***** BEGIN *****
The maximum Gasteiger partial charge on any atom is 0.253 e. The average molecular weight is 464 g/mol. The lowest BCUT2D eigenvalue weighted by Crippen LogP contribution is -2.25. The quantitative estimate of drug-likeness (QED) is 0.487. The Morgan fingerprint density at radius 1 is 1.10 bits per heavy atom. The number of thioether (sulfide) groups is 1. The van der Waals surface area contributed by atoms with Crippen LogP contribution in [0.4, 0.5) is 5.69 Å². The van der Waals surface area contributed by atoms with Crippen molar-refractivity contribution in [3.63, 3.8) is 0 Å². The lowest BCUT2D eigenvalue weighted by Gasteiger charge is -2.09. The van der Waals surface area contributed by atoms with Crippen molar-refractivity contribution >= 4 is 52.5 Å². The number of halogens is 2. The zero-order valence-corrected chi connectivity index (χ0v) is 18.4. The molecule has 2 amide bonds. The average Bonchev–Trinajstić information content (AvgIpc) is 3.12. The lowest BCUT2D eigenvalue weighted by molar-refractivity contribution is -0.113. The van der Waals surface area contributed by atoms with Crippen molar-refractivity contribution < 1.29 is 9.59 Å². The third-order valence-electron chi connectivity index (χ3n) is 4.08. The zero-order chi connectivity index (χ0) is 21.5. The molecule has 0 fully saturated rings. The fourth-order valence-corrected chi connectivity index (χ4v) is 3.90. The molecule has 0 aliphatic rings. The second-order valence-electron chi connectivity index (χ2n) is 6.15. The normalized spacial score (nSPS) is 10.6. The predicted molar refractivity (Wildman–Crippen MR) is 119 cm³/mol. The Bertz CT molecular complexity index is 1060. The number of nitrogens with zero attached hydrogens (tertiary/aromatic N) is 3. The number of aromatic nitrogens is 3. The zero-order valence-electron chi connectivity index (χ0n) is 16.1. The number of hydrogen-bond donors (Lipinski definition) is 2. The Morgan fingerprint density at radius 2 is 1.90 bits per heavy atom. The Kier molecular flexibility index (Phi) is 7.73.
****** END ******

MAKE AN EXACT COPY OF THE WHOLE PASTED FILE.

The maximum Gasteiger partial charge on any atom is 0.253 e. The average molecular weight is 464 g/mol. The lowest BCUT2D eigenvalue weighted by Crippen LogP contribution is -2.25. The quantitative estimate of drug-likeness (QED) is 0.487. The Morgan fingerprint density at radius 1 is 1.10 bits per heavy atom. The number of thioether (sulfide) groups is 1. The van der Waals surface area contributed by atoms with Crippen LogP contribution in [0.4, 0.5) is 5.69 Å². The van der Waals surface area contributed by atoms with Crippen molar-refractivity contribution in [3.63, 3.8) is 0 Å². The lowest BCUT2D eigenvalue weighted by Gasteiger charge is -2.09. The van der Waals surface area contributed by atoms with Crippen molar-refractivity contribution >= 4 is 52.5 Å². The number of halogens is 2. The zero-order valence-corrected chi connectivity index (χ0v) is 18.4. The molecule has 2 amide bonds. The average Bonchev–Trinajstić information content (AvgIpc) is 3.12. The lowest BCUT2D eigenvalue weighted by molar-refractivity contribution is -0.113. The van der Waals surface area contributed by atoms with Crippen molar-refractivity contribution < 1.29 is 9.59 Å². The third-order valence-electron chi connectivity index (χ3n) is 4.08. The zero-order chi connectivity index (χ0) is 21.5. The molecule has 0 fully saturated rings. The fourth-order valence-corrected chi connectivity index (χ4v) is 3.90. The molecule has 0 aliphatic rings. The second-order valence-electron chi connectivity index (χ2n) is 6.15. The normalized spacial score (nSPS) is 10.6. The predicted molar refractivity (Wildman–Crippen MR) is 119 cm³/mol. The Bertz CT molecular complexity index is 1060. The number of nitrogens with zero attached hydrogens (tertiary/aromatic N) is 3. The number of aromatic nitrogens is 3. The zero-order valence-electron chi connectivity index (χ0n) is 16.1. The number of hydrogen-bond donors (Lipinski definition) is 2. The Morgan fingerprint density at radius 2 is 1.90 bits per heavy atom. The Kier molecular flexibility index (Phi) is 7.73.